Huddleston students learn economics, help ‘Race for Riley’

Tue, 04/22/2008 - 4:02pm
By: The Citizen

A study of producers and consumers not only taught students the ebb and flow of economics but also the importance of giving back to the community.

Susan Reissing’s second grade class at Huddleston Elementary spent the better part of spring semester learning about all the ins and outs of supply and demand and how it relates to income and making wise spending choices.

As a way to demonstrate what they had learned, the class thought it would be fun to have a “factory day” where they would be the producers of a commodity that consumers at Huddleston would buy. They decided to donate all of their proceeds to benefit the Race for Riley, a 5K Walk/Run named after 6-year old Riley Peek of Palmetto who has mitochondria disease. The event raises proceeds to fund research into the disease that causes children to be nonverbal, have delayed development and muscle failure, among other symptoms.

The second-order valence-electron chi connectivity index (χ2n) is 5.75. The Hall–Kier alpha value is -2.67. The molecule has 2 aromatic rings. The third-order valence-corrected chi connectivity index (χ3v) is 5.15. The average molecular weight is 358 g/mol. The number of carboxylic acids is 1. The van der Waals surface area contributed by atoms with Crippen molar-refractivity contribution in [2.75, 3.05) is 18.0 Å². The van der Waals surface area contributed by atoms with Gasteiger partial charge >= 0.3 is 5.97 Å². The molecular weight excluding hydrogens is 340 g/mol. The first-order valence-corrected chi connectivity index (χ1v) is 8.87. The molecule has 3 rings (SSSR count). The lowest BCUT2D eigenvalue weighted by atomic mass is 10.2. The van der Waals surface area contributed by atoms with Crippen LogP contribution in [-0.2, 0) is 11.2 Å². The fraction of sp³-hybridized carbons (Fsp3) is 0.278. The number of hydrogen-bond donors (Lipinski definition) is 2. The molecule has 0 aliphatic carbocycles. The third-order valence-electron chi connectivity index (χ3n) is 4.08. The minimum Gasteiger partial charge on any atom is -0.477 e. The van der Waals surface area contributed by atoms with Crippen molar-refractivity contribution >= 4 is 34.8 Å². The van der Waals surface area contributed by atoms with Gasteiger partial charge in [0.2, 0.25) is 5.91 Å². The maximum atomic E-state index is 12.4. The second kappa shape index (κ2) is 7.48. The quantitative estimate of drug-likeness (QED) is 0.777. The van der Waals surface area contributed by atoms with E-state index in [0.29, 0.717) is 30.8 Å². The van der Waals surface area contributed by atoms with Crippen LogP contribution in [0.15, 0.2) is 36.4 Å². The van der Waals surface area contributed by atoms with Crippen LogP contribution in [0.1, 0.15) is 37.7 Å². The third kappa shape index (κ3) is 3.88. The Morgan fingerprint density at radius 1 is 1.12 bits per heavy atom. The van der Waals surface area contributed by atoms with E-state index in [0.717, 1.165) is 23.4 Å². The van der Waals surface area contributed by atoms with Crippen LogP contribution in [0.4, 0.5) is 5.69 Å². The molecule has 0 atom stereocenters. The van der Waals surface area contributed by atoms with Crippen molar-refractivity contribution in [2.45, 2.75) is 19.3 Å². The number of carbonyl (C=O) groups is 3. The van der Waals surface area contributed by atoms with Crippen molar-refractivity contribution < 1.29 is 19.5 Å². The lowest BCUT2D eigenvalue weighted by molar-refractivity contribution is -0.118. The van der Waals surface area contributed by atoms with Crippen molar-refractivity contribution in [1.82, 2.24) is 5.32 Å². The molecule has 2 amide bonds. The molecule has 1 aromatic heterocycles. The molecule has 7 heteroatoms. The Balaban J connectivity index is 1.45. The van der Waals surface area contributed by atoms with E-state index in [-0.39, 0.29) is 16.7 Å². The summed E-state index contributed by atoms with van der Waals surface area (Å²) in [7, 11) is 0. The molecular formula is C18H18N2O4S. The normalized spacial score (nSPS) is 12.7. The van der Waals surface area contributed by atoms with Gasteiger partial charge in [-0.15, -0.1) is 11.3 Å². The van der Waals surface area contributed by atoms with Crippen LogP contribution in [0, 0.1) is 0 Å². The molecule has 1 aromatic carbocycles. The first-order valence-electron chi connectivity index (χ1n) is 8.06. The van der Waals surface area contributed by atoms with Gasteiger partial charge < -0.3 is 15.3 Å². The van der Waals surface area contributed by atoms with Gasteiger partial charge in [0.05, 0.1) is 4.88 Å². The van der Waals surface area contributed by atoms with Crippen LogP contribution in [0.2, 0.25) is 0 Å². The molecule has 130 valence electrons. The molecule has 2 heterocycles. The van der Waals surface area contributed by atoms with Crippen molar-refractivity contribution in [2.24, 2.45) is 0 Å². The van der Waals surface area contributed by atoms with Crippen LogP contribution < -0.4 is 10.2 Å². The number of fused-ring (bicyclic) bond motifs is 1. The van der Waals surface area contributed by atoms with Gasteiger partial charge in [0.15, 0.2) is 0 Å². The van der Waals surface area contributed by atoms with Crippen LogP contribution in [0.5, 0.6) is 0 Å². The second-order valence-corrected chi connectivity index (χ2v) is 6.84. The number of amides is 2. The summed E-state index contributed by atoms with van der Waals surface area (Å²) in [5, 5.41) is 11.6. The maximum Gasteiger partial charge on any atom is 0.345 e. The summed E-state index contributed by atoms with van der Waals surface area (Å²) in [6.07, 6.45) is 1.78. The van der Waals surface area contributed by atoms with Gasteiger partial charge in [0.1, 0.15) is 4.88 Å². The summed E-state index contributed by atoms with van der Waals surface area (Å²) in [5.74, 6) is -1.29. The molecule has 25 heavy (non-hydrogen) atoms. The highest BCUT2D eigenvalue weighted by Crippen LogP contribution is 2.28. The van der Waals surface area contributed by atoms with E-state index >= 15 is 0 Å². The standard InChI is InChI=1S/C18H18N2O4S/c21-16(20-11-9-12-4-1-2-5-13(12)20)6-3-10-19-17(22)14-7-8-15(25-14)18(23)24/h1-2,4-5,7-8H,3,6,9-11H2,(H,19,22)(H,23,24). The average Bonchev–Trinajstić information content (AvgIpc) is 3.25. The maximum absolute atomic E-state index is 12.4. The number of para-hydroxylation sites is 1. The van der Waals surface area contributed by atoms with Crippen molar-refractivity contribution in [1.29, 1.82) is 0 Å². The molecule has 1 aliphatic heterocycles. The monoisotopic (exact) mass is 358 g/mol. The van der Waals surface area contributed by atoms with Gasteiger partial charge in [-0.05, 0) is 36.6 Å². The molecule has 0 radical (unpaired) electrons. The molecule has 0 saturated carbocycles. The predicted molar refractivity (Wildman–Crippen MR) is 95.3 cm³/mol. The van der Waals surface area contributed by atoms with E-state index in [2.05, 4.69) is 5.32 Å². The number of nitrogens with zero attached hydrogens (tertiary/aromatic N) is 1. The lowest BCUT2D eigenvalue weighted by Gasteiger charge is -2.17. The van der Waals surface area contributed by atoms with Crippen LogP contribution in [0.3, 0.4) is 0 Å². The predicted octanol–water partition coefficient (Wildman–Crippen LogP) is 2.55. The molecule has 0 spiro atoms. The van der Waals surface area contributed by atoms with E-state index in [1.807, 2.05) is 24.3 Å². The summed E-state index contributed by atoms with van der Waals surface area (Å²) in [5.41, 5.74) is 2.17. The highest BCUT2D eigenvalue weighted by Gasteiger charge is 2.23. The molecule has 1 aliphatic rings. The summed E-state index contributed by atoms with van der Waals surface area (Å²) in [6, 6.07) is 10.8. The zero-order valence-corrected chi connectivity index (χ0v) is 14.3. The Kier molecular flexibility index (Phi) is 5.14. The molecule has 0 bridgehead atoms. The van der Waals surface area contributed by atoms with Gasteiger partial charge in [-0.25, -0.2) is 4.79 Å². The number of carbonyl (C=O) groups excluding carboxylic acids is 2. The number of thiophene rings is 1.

“When we were deciding what charity to give our proceeds to, one of my students mentioned the Race for Riley and brought in a brochure. The students voted for this almost immediately,” says Reissing.

The students decided to manufacture pom-pom caterpillars and sold them to their schoolmates for 25 cents each, netting $57.75 to benefit the race.

The students had a great time making the caterpillars and sharing their product with others. They learned many valuable lessons along the way, not just about the production and consumption of goods and services but also the importance of being charitable.

“I learned that it is good to give your money to someone who really needs it,” says Hannah Nauck. Her classmate John Mark Gagliano echoed her statement saying, “I learned that is good to help certain people.”

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